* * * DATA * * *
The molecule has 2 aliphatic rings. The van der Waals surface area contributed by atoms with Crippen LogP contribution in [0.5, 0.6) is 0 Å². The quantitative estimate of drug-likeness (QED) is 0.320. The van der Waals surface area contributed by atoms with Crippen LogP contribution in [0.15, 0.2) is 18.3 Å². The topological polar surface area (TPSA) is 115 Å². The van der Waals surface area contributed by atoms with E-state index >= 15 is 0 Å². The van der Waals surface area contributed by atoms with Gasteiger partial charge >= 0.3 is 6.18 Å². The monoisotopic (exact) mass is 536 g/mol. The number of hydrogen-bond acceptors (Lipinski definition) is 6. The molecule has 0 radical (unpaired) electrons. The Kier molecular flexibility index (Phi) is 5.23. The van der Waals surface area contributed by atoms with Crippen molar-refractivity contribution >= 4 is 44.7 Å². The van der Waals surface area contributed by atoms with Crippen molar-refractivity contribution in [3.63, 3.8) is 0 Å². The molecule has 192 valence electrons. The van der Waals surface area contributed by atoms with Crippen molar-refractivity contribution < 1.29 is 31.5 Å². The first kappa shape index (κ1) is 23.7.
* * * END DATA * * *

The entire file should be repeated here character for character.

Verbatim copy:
The molecule has 2 aliphatic rings. The van der Waals surface area contributed by atoms with Crippen LogP contribution in [0.5, 0.6) is 0 Å². The quantitative estimate of drug-likeness (QED) is 0.320. The van der Waals surface area contributed by atoms with Crippen LogP contribution in [0.15, 0.2) is 18.3 Å². The topological polar surface area (TPSA) is 115 Å². The van der Waals surface area contributed by atoms with E-state index >= 15 is 0 Å². The van der Waals surface area contributed by atoms with Gasteiger partial charge >= 0.3 is 6.18 Å². The monoisotopic (exact) mass is 536 g/mol. The number of hydrogen-bond acceptors (Lipinski definition) is 6. The molecule has 0 radical (unpaired) electrons. The Kier molecular flexibility index (Phi) is 5.23. The van der Waals surface area contributed by atoms with Crippen molar-refractivity contribution >= 4 is 44.7 Å². The van der Waals surface area contributed by atoms with Crippen molar-refractivity contribution in [3.63, 3.8) is 0 Å². The molecule has 192 valence electrons. The van der Waals surface area contributed by atoms with Crippen molar-refractivity contribution < 1.29 is 31.5 Å². The first kappa shape index (κ1) is 23.7.